Keywords: endophytic micromycetes, fungicidal activity, prevalence, plants

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361 Effect of Biostimulants on Downstream Processing of Endophytic Fungi Hosted in Aromatic Plant, Ocimum basicilium

Authors: Kanika Chowdhary, Satyawati Sharma

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Endophytic microbes are hosted inside plants in a symbiotic and hugely benefitting relationship. Exploring agriculturally beneficial endophytes is quite a prospective field of research. In the present work fungal endophytes associated with aromatic plant Ocimum basicilium L. were investigated for biocontrol potential. The anti-plant pathogenic activity of fungal endophytes was tested against causal agent of stem rot Sclerotinia sclerotiorum. 75 endophytic fungi were recovered through culture-dependent approach. Fungal identification was performed both microscopically and by rDNA ITS sequencing. Curvuaria lunata (Sb-6) and Colletotrichum lindemuthianum (Sb-8) inhibited 86% and 72% mycelia growth of S. sclerotinia on Sabouraud dextrose agar medium at 7.4 pH. Small-scale fermentation was carried out on sterilised oatmeal grain medium. In another set of experiment, fungi were grown in oatmeal grain medium amended with certain biostimulants such as aqueous seaweed extract (10% v/w); methanolic seaweed extract (5% v/w); cow urine (20% v/w); biochar (10% w/w) in triplicate along with control of each to ascertain the degree of metabolic difference and anti-plant pathogenic activity induced. Phytochemically extracts of both the fungal isolates showed the presence of flavanoids, phenols, tannins, alkaloids and terpenoids. Ethylacetate extract of C. lunata and C. lindemuthianum suppressed S. sclerotinia conidial germination at IC50 values of 0.514± 0.02 and 0.913± 0.04 mg/ml. Therefore, fungal endophytes of O. basicilium are highly promising bio-resource agent, which can be developed further for sustainable agriculture.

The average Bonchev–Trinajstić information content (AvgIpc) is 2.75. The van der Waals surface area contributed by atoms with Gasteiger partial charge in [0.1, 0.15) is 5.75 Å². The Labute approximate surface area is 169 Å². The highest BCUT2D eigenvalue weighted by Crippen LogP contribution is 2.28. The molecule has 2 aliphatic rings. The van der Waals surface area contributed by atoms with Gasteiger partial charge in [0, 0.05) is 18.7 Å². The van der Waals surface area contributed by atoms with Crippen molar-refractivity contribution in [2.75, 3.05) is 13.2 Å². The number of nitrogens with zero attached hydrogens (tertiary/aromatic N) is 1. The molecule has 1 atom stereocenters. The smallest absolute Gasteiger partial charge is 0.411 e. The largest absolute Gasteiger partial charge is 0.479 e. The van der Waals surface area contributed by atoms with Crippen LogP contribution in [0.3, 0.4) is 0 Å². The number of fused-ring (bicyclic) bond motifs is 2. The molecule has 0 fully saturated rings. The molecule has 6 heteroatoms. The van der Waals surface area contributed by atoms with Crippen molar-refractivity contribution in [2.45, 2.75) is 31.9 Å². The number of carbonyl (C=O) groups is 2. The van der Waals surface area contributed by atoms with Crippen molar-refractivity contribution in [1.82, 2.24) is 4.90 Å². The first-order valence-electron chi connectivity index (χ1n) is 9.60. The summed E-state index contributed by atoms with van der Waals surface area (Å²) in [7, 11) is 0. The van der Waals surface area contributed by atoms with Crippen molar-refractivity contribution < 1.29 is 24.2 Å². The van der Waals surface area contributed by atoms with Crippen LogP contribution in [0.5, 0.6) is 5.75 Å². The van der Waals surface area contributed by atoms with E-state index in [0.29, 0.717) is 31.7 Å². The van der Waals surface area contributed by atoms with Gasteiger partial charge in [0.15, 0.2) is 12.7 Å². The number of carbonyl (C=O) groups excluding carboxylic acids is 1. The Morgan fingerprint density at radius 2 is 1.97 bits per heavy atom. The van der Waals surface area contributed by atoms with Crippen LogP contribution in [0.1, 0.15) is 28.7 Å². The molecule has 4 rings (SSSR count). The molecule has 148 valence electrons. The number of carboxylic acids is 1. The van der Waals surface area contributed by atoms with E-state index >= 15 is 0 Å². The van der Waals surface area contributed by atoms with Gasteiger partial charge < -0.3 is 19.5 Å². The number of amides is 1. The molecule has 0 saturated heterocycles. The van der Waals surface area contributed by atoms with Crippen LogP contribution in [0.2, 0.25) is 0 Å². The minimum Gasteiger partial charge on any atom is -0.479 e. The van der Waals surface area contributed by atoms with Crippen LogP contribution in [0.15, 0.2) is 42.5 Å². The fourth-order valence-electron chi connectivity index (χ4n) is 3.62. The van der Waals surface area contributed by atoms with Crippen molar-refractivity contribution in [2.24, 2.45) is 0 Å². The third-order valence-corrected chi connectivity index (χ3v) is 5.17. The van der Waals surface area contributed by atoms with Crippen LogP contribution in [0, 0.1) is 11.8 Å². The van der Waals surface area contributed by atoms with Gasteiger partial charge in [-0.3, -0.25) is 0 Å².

Keywords: endophytic fungi, ocimum basicilium, sclerotinia sclerotiorum, biostimulants

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360 Endophytic Fungi Recovered from Lycium arabicum as an Eco-Friendly Alternative for Fusarium Crown and Root Rot Disease Control and Tomato Growth Enhancement

Authors: Ahlem Nefzi, Rania Aydi Ben Abdallah, Hayfa Jabnoun-Khiareddine, Ammar Nawaim, Rabiaa Haouala, Mejda Daami-Remadi